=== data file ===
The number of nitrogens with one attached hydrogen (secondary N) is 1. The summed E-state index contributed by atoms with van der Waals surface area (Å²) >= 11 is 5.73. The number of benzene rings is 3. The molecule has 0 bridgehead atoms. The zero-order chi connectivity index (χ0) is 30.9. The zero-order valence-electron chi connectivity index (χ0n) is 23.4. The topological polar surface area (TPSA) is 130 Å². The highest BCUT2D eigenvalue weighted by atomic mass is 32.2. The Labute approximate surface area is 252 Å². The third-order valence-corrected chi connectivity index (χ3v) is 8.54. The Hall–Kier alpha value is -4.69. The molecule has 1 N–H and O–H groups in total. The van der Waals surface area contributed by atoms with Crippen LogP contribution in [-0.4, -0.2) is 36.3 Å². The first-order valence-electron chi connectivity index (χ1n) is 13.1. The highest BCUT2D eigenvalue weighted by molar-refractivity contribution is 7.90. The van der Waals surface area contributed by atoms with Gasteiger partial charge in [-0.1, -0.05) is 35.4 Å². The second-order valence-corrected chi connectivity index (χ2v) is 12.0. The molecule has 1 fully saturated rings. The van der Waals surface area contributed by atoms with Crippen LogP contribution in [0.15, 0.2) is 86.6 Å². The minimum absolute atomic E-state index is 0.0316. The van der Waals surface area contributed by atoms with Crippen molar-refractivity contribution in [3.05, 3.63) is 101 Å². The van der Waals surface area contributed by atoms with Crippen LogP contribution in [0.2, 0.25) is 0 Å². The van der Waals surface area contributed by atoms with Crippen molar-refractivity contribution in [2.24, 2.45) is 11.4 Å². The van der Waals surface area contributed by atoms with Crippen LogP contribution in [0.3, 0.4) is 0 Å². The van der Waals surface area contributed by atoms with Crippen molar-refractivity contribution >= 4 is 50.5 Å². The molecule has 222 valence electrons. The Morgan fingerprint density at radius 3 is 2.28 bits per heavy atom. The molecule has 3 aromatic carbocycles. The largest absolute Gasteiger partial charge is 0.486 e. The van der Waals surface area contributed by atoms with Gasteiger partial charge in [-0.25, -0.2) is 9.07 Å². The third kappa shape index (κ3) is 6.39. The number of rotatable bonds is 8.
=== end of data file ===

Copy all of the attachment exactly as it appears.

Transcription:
The number of nitrogens with one attached hydrogen (secondary N) is 1. The summed E-state index contributed by atoms with van der Waals surface area (Å²) >= 11 is 5.73. The number of benzene rings is 3. The molecule has 0 bridgehead atoms. The zero-order chi connectivity index (χ0) is 30.9. The zero-order valence-electron chi connectivity index (χ0n) is 23.4. The topological polar surface area (TPSA) is 130 Å². The highest BCUT2D eigenvalue weighted by atomic mass is 32.2. The Labute approximate surface area is 252 Å². The third-order valence-corrected chi connectivity index (χ3v) is 8.54. The Hall–Kier alpha value is -4.69. The molecule has 1 N–H and O–H groups in total. The van der Waals surface area contributed by atoms with Crippen LogP contribution in [-0.4, -0.2) is 36.3 Å². The first-order valence-electron chi connectivity index (χ1n) is 13.1. The highest BCUT2D eigenvalue weighted by molar-refractivity contribution is 7.90. The van der Waals surface area contributed by atoms with Gasteiger partial charge in [-0.1, -0.05) is 35.4 Å². The second-order valence-corrected chi connectivity index (χ2v) is 12.0. The molecule has 1 fully saturated rings. The van der Waals surface area contributed by atoms with Crippen LogP contribution in [0.15, 0.2) is 86.6 Å². The minimum absolute atomic E-state index is 0.0316. The van der Waals surface area contributed by atoms with Crippen molar-refractivity contribution in [3.05, 3.63) is 101 Å². The van der Waals surface area contributed by atoms with Crippen LogP contribution in [0.2, 0.25) is 0 Å². The van der Waals surface area contributed by atoms with Crippen molar-refractivity contribution in [2.24, 2.45) is 11.4 Å². The van der Waals surface area contributed by atoms with Crippen LogP contribution in [0.3, 0.4) is 0 Å². The van der Waals surface area contributed by atoms with Crippen molar-refractivity contribution >= 4 is 50.5 Å². The molecule has 222 valence electrons. The Morgan fingerprint density at radius 3 is 2.28 bits per heavy atom. The molecule has 3 aromatic carbocycles. The largest absolute Gasteiger partial charge is 0.486 e. The van der Waals surface area contributed by atoms with Gasteiger partial charge in [-0.25, -0.2) is 9.07 Å². The third kappa shape index (κ3) is 6.39. The number of rotatable bonds is 8.